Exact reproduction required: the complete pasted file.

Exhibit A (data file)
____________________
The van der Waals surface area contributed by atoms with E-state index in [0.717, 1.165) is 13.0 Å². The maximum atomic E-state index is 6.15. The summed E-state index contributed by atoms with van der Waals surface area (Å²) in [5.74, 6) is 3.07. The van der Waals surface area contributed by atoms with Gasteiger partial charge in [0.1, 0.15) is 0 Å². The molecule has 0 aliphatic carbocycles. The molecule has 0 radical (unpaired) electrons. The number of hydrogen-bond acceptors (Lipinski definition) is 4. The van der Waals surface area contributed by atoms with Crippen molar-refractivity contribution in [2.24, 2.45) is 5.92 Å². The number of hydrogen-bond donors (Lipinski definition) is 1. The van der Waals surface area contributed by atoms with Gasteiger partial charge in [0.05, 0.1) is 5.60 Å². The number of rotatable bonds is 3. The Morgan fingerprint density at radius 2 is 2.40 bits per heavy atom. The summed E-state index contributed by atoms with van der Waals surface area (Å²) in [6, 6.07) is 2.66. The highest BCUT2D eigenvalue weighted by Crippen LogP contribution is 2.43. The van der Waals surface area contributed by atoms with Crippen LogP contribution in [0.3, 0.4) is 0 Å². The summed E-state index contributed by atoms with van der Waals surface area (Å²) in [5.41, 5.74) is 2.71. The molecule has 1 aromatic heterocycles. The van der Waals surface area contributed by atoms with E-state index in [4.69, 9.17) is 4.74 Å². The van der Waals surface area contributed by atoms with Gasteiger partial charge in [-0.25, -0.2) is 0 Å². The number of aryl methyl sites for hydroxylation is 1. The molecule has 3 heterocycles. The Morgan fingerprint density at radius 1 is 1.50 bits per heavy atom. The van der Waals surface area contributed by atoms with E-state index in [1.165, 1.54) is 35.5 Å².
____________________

The van der Waals surface area contributed by atoms with E-state index in [0.717, 1.165) is 13.0 Å². The maximum atomic E-state index is 6.15. The summed E-state index contributed by atoms with van der Waals surface area (Å²) in [5.74, 6) is 3.07. The van der Waals surface area contributed by atoms with Gasteiger partial charge in [0.1, 0.15) is 0 Å². The molecule has 0 aliphatic carbocycles. The molecule has 0 radical (unpaired) electrons. The number of hydrogen-bond acceptors (Lipinski definition) is 4. The van der Waals surface area contributed by atoms with Crippen molar-refractivity contribution in [2.24, 2.45) is 5.92 Å². The number of hydrogen-bond donors (Lipinski definition) is 1. The van der Waals surface area contributed by atoms with Gasteiger partial charge in [0.05, 0.1) is 5.60 Å². The number of rotatable bonds is 3. The Morgan fingerprint density at radius 2 is 2.40 bits per heavy atom. The summed E-state index contributed by atoms with van der Waals surface area (Å²) in [6, 6.07) is 2.66. The highest BCUT2D eigenvalue weighted by Crippen LogP contribution is 2.43. The van der Waals surface area contributed by atoms with Crippen LogP contribution in [0.3, 0.4) is 0 Å². The summed E-state index contributed by atoms with van der Waals surface area (Å²) in [5.41, 5.74) is 2.71. The molecule has 1 aromatic heterocycles. The van der Waals surface area contributed by atoms with E-state index in [4.69, 9.17) is 4.74 Å². The van der Waals surface area contributed by atoms with Gasteiger partial charge in [-0.25, -0.2) is 0 Å². The number of aryl methyl sites for hydroxylation is 1. The molecule has 3 heterocycles. The Morgan fingerprint density at radius 1 is 1.50 bits per heavy atom. The van der Waals surface area contributed by atoms with E-state index in [1.165, 1.54) is 35.5 Å².